Passenger Train Journal Extra Board

Northward to Hudson Bay

An October 2015 sunset, viewed from the Park-car dome of a charter-swollen Hudson Bay between Dauphin, Man., and Canora, Sask., en route from Winnipeg to Churchill. Sadly, domes are absent from regular editions of this train. Photo by Bill Schafer

Northward to Hudson Bay

PTJ 2016-3Trip Report

By James Armstrong/Photos as Noted

Traveling by rail from Windsor, Ont., to Churchill, Man., is a one-way journey of about 2,500 miles (4,000 km) on three different VIA Rail Canada trains. The western end of VIA’s Corridor links Windsor with Toronto, where connections can be made with trains 1 and 2, the transcontinental Canadian. In Winnipeg, Man., Churchill passengers make their connections to and from twice-weekly trains 692 and 693, the Hudson Bay.

My wife Nancy and I made the trip in October 2013. Our Toronto-bound corridor train, No. 76, left Windsor at 1:45pm. Its scheduled 5:52pm arrival in Toronto provided a comfortable connection with the tri-weekly Canadian’s 10pm departure that evening. (The Canadian currently operates just twice each week between mid-October and early May.) Since our Saturday departure from Windsor meant that No. 76 did not have a Business Class car, we purchased sandwiches from our coach attendant. When we got to Toronto, we looked around Union Station’s lower concourse for a vendor selling vegan food. This part of the station was closed in mid-2015 for redevelopment, and at this writing, in-station food options are limited.

I do like VIA’s “special meals,” as they call them, and we made our reservations out of Toronto far enough in advance that our requests could be accommodated, and they did an excellent job. To hold over until departure, we found a vegan food place and made our way to VIA’s Panorama lounge, located just off Union Station’s Great Hall. For Business Class and sleeping-car passengers, it is a fantastic place to wait for one’s train, with complimentary tea, coffee, juice, and soft drinks, newspapers and magazines, and free use of wi-fi and computer terminals. At about 9:30 p.m. the call came over the lounge’s p.a. system for us to make our way to the platform, and we dashed across the concourse. My wife was halfway up the escalator when I was stopped by an attendant who weighed our luggage. Once on the platform, we looked for our Manor-series sleeper. Sleeping cars have always fascinated me because they become a traveling home and they are the only ground transportation of their kind. Where else can one be traveling at any speed and see Mother Earth from ground level while laying in a comfortable bed? And the beds were comfortable.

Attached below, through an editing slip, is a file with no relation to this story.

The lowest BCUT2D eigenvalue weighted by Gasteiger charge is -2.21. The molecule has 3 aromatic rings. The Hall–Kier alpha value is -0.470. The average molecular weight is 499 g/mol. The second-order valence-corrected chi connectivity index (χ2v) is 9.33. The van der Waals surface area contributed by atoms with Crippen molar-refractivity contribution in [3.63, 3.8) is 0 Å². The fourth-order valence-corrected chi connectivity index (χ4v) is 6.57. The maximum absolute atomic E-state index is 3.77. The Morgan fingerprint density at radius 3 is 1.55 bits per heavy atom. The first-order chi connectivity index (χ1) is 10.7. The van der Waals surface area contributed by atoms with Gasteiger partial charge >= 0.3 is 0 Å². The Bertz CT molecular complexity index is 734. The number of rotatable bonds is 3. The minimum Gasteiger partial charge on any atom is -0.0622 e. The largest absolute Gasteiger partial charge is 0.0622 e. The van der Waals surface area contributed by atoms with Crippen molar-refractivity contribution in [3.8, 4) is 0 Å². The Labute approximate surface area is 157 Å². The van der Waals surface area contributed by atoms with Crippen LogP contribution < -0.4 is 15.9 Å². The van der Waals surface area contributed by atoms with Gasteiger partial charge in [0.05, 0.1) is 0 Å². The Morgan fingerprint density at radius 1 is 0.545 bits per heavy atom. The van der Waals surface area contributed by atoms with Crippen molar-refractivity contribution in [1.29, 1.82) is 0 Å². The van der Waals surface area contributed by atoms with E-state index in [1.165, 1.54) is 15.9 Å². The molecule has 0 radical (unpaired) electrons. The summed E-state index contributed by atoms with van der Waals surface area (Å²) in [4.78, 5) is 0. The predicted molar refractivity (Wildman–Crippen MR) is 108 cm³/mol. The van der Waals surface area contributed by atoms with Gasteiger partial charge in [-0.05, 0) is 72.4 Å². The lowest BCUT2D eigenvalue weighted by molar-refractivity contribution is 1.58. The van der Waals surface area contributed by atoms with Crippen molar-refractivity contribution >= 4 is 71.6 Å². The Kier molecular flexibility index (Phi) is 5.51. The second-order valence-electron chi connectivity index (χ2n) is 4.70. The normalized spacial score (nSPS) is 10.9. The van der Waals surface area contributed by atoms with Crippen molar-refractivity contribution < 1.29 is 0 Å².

VIA RailWith the copper-clad rotunda dome of Winnipeg’s 1911 Union Station visible at left, VIA’s Hudson Bay, train 693, pokes out from the west end of the train shed prior to departure for Churchill in October 2015. Photo by Bill Schafer

After getting settled into our two roomettes, Nancy wanted to visit the Park-series observation car, so we went there to find complementary pre-departure hors-d’oeuvres and sparkling wine. We took our “booty” into the dome, where we found seats and enjoyed the atmosphere. With a slight tug we were on the move, feeling like children on an adventure. VIA train 1 went through a maze of switches on its way out of Union Station’s western approaches, curved to the right, and gradually picked up speed as it headed north. It was very exciting to be on the second leg of our long journey, and after about ten minutes I decided to go back to the sleeper. It was very warm and comfortable, and the sheet and thick duvet were more than warm enough. To wake up at about 3:00 a.m. and watch trees go by, and perhaps see a distant house with a light still on and wonder if the occupants were still awake, and then being easily lulled to sleep again by the train’s motion has to be the best way of traveling.

Every VIA sleeping car has a private shower compartment, and it is quite easy to keep one’s balance and to regulate the water temperature. Considering how old these cars are—they were built for Canadian Pacific in the early 1950s—they are quite well maintained…

Read the rest of this article in the 2016-3 issue of Passenger Train Journal!

This article was posted on: August 31, 2016